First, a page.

What Is The Role Of “Unschooling” In Homeschooling?

Unschooling is a method of learning and does not refer to the content being learnt. Unschooling refers to a process of ‘self-learning’. This is considered the process of knowing your own interests, your openness to learning about these interests, and pursuing them under your own steam. With unschooling, you create your own agenda and follow it up to learn the things that you think are integral to your interests.

Unschooling is considered a subset of Homeschooling. The ‘unschoolers’ vary from the ‘homeschoolers’ by the fact that they create and manage their own learning. With regards to the history and the origin of the idea of unschooling, John Holt almost certainly coined the term. He is considered the father of unschooling. He believed that modern concepts of a grading system, fixed curriculum, and the competition that is generated as a result is counterproductive to the learning process by a child. He believed that natural methods of learning by experience and from curiosity were more effective in helping the child develop a critical thought process. Activities like game play, household responsibilities and social interactions were the key areas that were identified to provide new life experiences conducive to the child’s ‘natural’ education, all the time guided by a responsible adult.

The main concept behind the unschooling philosophy of homeschooling is that children are natural learners. Children are known to learn things by their own innate curiosity, and need the freedom to explore their own areas of interest. If this is stifled, the child may lose the ability to nurture their own curiosity, and their performance in established grading systems may be poor. The idea of unschooling in this context believes modern education is inefficient because it requires every child to learn a specific subject matter in a particular manner, at a particular pace, and at a particular time regardless of that individual’s present or future needs, interests, goals, or any pre-existing knowledge the child might have about the topic.

Another philosophy that is behind unschooling is that not all children learn the same way. The modern day concept of fixed methods of teaching with a “one-size-fits-all” attitude may not be effective to some children and in some cases may even be harmful. Some children may not find a subject or topic interesting until they find a hook for their own curiosity in the subject. If they are forced to study on regardless, they may get bored and eventually fail. Each child also has a different learning style. Some learn better by reading books while others learn better by listening to a lecture. A teacher is ideally supposed to individually cater to the best learning method of each student. This is best achieved by the ideologies of unschooling.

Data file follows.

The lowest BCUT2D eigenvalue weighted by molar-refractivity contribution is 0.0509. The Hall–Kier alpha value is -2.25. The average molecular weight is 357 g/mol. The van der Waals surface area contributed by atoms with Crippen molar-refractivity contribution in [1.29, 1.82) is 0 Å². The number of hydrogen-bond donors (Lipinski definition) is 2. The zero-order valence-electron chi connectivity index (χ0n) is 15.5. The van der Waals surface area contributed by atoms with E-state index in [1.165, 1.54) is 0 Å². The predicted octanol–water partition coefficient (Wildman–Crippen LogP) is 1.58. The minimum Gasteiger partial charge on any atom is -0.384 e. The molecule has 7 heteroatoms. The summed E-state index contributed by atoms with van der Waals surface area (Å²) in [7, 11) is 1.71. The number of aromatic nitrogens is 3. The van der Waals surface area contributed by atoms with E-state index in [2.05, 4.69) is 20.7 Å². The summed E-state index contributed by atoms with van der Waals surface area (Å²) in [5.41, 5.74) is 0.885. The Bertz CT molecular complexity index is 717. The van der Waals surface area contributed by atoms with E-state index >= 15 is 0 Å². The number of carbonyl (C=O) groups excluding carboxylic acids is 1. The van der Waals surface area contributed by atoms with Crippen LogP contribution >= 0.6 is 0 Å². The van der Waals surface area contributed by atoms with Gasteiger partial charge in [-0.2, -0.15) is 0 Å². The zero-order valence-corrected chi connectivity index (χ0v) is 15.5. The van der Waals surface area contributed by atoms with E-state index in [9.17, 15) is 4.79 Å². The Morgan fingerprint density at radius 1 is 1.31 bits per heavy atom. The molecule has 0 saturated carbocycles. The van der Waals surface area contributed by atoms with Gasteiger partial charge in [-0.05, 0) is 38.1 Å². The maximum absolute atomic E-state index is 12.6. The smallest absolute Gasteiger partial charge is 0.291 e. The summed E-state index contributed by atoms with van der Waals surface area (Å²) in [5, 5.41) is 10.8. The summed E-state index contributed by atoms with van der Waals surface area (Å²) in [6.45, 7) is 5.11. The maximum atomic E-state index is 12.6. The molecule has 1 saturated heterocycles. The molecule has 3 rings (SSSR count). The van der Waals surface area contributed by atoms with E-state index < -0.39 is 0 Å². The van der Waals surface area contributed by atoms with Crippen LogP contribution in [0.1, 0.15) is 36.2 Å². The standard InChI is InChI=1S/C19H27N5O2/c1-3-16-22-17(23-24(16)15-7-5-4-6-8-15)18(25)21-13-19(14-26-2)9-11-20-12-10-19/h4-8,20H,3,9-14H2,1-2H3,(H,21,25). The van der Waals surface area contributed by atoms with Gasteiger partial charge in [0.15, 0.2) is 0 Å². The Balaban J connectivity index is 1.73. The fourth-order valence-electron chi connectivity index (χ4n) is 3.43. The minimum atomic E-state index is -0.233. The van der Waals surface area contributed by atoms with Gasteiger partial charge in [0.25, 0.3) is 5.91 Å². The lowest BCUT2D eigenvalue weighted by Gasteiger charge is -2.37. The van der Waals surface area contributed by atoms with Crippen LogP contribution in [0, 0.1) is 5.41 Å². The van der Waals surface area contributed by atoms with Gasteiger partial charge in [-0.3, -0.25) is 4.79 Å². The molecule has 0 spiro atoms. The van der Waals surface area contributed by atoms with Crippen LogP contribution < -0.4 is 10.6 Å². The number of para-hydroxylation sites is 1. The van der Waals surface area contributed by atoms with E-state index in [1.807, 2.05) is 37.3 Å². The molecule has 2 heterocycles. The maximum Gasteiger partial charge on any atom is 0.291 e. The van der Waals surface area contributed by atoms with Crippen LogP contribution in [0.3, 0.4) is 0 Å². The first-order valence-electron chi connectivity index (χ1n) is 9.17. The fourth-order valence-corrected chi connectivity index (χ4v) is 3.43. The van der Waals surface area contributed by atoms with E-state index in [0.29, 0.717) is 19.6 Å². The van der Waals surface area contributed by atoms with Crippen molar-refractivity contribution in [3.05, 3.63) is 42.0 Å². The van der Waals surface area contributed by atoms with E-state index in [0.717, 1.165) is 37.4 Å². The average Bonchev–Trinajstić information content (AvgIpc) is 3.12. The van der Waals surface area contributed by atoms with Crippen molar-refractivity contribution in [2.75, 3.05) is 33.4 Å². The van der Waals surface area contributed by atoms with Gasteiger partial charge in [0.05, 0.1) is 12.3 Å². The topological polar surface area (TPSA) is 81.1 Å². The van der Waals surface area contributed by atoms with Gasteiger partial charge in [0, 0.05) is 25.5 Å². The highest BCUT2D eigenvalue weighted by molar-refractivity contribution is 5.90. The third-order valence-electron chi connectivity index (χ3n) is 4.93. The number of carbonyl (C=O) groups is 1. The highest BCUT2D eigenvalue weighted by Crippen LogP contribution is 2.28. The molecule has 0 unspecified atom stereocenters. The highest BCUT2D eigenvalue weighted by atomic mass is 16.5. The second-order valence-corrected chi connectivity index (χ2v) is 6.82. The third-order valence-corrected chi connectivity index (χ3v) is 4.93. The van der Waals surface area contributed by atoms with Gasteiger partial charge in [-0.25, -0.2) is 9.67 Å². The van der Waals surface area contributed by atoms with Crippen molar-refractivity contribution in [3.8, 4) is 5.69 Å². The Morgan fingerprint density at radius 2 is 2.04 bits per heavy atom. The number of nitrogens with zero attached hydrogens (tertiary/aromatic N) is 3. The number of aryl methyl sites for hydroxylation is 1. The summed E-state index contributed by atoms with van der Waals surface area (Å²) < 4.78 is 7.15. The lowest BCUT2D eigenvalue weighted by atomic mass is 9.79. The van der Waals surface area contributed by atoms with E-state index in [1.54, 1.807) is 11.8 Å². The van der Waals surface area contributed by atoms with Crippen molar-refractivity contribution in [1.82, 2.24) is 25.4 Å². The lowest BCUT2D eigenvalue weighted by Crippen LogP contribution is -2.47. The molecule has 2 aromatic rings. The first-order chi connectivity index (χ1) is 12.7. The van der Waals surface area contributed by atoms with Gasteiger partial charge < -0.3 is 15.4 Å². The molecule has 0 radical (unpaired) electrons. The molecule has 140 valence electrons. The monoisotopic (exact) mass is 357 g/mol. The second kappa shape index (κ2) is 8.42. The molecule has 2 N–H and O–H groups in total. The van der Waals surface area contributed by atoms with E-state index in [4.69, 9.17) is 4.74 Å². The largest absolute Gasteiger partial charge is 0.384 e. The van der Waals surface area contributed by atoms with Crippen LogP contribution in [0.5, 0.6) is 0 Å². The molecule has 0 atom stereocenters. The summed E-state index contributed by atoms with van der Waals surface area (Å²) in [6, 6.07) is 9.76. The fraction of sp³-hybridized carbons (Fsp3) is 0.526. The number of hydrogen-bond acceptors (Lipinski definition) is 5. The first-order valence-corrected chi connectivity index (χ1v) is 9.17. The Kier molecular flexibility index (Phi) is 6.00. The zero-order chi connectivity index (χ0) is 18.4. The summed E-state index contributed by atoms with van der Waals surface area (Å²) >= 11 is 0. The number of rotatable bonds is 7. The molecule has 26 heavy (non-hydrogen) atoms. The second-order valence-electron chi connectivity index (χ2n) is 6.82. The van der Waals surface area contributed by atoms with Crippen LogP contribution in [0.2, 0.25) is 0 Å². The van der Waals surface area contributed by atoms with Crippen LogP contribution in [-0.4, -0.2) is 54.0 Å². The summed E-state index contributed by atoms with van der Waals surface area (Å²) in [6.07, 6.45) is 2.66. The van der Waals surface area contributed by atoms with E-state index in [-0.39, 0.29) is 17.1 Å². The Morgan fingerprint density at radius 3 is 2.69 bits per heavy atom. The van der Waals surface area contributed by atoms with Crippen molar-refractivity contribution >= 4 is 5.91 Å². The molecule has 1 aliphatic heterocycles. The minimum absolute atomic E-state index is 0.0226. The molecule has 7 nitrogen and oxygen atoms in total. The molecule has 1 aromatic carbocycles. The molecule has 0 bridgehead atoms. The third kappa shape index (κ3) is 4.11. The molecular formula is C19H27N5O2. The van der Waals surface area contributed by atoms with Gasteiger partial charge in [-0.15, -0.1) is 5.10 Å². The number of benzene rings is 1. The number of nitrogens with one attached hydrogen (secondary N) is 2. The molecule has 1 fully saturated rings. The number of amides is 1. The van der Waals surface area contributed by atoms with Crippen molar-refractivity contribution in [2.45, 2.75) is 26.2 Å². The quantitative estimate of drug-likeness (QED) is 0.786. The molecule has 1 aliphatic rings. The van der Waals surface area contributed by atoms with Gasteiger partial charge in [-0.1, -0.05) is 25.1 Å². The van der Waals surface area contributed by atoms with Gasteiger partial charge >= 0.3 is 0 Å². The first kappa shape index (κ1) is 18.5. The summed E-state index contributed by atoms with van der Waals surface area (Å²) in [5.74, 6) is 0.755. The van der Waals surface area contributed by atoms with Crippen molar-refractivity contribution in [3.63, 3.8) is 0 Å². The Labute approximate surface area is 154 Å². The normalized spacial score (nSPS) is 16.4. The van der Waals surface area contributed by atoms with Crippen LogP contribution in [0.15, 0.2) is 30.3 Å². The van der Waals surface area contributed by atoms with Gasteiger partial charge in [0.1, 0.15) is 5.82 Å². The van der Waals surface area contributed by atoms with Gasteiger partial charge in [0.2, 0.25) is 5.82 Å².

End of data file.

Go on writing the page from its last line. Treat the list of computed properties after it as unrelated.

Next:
Parents play an important role in unschooling. Parents are, of course, more experienced within the world than their children, and hence have a better access to resources and learning materials. These resources not only mean books and study materials, but also include stories about their experiences, places of interest, activities that are useful, and other things based on their experience.

With the development of modern methods of homeschooling and unschooling, there are several organizations and gatherings that help unschooling children socialize. There are centers directed for the benefit of unschoolers as well as gatherings like “Not back to school camp” which is an annual gathering of over 100 children aged between 13 and 18.

Melissa Murdoch has a passion for life span development and education, and believes wholeheartedly that a healthy society begins at home. For further information on how to get started in homeschooling, please visit YourHomeschoolCommunity.com.

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2 Responses to “What Is The Role Of “Unschooling” In Homeschooling?”

  1. Melanie Antonacci Melanie Antonacci says:

    Some states do not require tests, that’s how.

  2. Courtney Courtney says:

    I’m what you’d basically call an eclectic homeschooler. I hate putting any name to it at all, but I’d say I lean more toward that style. However, I’ve looked into the unschooling “thing” and I find it to be a valid style. I don’t use it AS much, but I do incorporate a lot of independent learning in our home. It works. It really does. The only reason I don’t go full blown so to speak is that how is it that kids are supposed to be ready for the standardized testing in our state when it comes time for them to test. I completely agree with Dr. Raymond and Dorothy Moore on a child’s individual learning maturity level. However, the state wants my child up and readin’ by the time 3rd grade rolls around come h*ll or high water. That doesn’t give me very much room for allowing much independent learning. I have a child now that I’m having to start teaching to read because the state will require it come 3rd grade or roughly age nine years. Thank God that my oldest is so advanced for her age. She’ll test next year. I just wanna know how is it that people are able to incorporate this style of learning and still make out on the tests.

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